To me, there look like too many risks to family harmony in going ahead. And ultimately: do you want to?
    But only Shannon can really assess the dynamics of relations in the situation.
     
  31. To repeat; get out now! You haven't even gotten to the post production complaint period yet. Even if you are the veritable Rembrandt of photography, you won't even recognize how bad the photos are until you are told by the SIL and the B&G. Not to mentioln the Bride's mother.
    This is nothing but a disaster on its way to happening.
    My advice comes from many years as a practicing lawyer. When people are extra picky and annoying going into a contract, they are worse when the work is completed.
     
  32. Just to clarify, my SIL is the sister of my husband. Their relationship is not stellar and I'm not that close with her or their family. However, I don't want to purposely create a problem. I just am feeling taken advantage of and want to draw the line somewhere. I believe I did more than bend over backwards and they still expect more which is incredibly rude.
    I had/have no intentions of making up any stories to back out. I would do it based on the factual reasons only and just trying to decide how to approach it politely but firmly as possible.
    Nadine, the wedding will be in Auburn. I would like to fly into Sacramento since flights cost less into that airport but I am waiting for, yet again, more info from my SIL (who lives in Marin) on if they are driving up there the friday night before the wedding or the morning of since they would be picking me up at the airport. I am hoping for friday night because I prefer not to fly in and have to instantly get started but I'll do what I have to if this deal goes through.
    Again, I truly appreciate all of the input you all have provided. Extremely helpful! :)
     
  33. John, my last post sounds like I'm trying to contradict you - I wasn't trying to do that, I hadn't seen yours when I posted mine.
    We could get into a happy discussion of why we think there is/isn't a legal risk - for a whole host of reasons I really don't think there is any risk at all yet, judging from what the OP has described. There will be legal risk however if Shannon signs up.
    But I think it would be a diversion from the real issue: the family relationships one.
     
  34. Simon -
    Not to hijack the thread - but if Shannon has a signed contract and payment in hand - her legal risk is greatly reduced IMHO.
    She (and other parties) are then bound by the legal terms (and limitations) of the contract - not by he said / she said things - and not by relationships and friendships.
    The risk of her signing on at this point is that she ends up with a "picky" client - and that client keeps asking for or demanding re-do's / re-edits / extra copies / etc.... None of which we have been given any indication that the couple will be - other than the couple or SIL (I forgot which) saying that the OP's fee was a bit higher than they expected to pay for a package - and that perhaps none of her packages where exactly what they (couple) wanted.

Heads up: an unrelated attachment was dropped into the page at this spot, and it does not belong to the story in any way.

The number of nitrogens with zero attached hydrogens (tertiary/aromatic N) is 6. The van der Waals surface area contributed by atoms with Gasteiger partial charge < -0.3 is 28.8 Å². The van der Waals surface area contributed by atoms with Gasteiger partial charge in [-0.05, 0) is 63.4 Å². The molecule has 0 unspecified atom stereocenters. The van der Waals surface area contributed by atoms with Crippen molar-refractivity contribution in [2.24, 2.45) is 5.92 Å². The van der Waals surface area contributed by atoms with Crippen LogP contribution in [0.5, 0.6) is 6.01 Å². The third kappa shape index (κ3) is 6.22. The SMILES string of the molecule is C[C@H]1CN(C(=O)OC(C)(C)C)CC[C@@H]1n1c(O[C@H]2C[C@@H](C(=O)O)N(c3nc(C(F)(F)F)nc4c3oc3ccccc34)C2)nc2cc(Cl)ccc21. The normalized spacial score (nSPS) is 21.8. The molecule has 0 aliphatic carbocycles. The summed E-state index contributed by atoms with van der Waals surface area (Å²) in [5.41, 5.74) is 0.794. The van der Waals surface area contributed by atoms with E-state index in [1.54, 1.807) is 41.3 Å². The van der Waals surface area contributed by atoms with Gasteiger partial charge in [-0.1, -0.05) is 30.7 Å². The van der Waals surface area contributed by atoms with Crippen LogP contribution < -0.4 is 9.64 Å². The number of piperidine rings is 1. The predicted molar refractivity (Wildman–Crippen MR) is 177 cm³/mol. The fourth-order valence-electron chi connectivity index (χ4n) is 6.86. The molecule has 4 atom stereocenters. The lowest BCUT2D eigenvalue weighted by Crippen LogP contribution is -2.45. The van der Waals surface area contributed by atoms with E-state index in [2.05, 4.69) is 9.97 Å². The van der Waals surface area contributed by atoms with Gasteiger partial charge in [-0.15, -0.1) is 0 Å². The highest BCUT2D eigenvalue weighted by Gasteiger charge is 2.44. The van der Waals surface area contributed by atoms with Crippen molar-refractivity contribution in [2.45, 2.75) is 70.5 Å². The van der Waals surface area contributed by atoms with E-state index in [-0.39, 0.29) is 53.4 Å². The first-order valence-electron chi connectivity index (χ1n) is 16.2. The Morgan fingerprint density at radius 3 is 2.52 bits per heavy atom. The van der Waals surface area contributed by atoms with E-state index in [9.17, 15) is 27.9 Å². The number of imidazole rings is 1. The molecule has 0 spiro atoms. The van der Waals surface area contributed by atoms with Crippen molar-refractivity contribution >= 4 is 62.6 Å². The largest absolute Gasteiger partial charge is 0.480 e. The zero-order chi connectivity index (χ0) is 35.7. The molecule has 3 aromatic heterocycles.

Dave
     
  35. if Shannon has a signed contract and payment in hand - her legal risk is greatly reduced IMHO​
    I meant that if Shannon decides not to go ahead, tells the B&G and SIL that she doesn't want to shoot the wedding and won't sign the contract, and she doesn't in fact shoot the wedding then pragmatically there's no legal risk. If she goes ahead and signs the contract, and agrees to do the wedding, she always has a real legal risk, contract or no contract - eg. she could be sued for not doing a good enough job, or because she broke her leg and couldn't turn up, or because the images were destroyed by a thunderstorm etc. etc.
     
  36. Shannon, if you're not putting a favorable relationship at risk in the first place, get out now. Run for the hills. There's a real problem when family hires you to do something. I call it "Powdered Butt Syndrome" which means if someone powdered your butt when you were a kid, they can never think of you as a professional anything. Same principle applies to the "A prophet is not without honor save in his own land." This actually applies even more so to in-laws and other indirect family members, for some reason. If you are a family member, you automatically can be taken for a ride and not treated as a professional. That professional distance, no matter how "close" we get with the bride and groom on their wedding day and beyond, must still exist. Your SIL has shown pretty clearly that she does not respect you and your professional entity - do you think it's going to get better when the photos are delivered? What about the forty-eight retouches she is going to hound you for without giving you anything for your time? Family "favors" are nothing but a time-suck. They don't respect your financial business considerations, what makes you think they will respect your time considerations?
    Run, Forrest, Run!
     
  37. I havent read all the comments, so I'll only give my immediate reaction, because I've been caught in the same kind of trap (my own fault).
    It sounds like you have definitely dug yourself into a hole.
    Having to justify things when you know people are going to get all bent out of shape (and you just KNOW they will, right?) is a real PITA.
    Going ahead and doing the job might be a real pain in the a$$ as well, but I would suggest you do this:
    - Figure out if the trip is going to be profitable. If not, then maybe you can put across a good argument for not doing it.
    If you're going to make poor money or even if it becomes an expense, maybe just turn around your thinking and tell yourself it's a vacation and you're doing a favour. Then resolve to have a really great time and a change of scenery and throw yourself into it.
    - Learn to recognise the 'favour' jobs a bit earlier if you can (they can sneak up on you!).
    - Smack your SIL and tell her not to put you in the same position again.
    - Get the paperwork sorted, of course! :)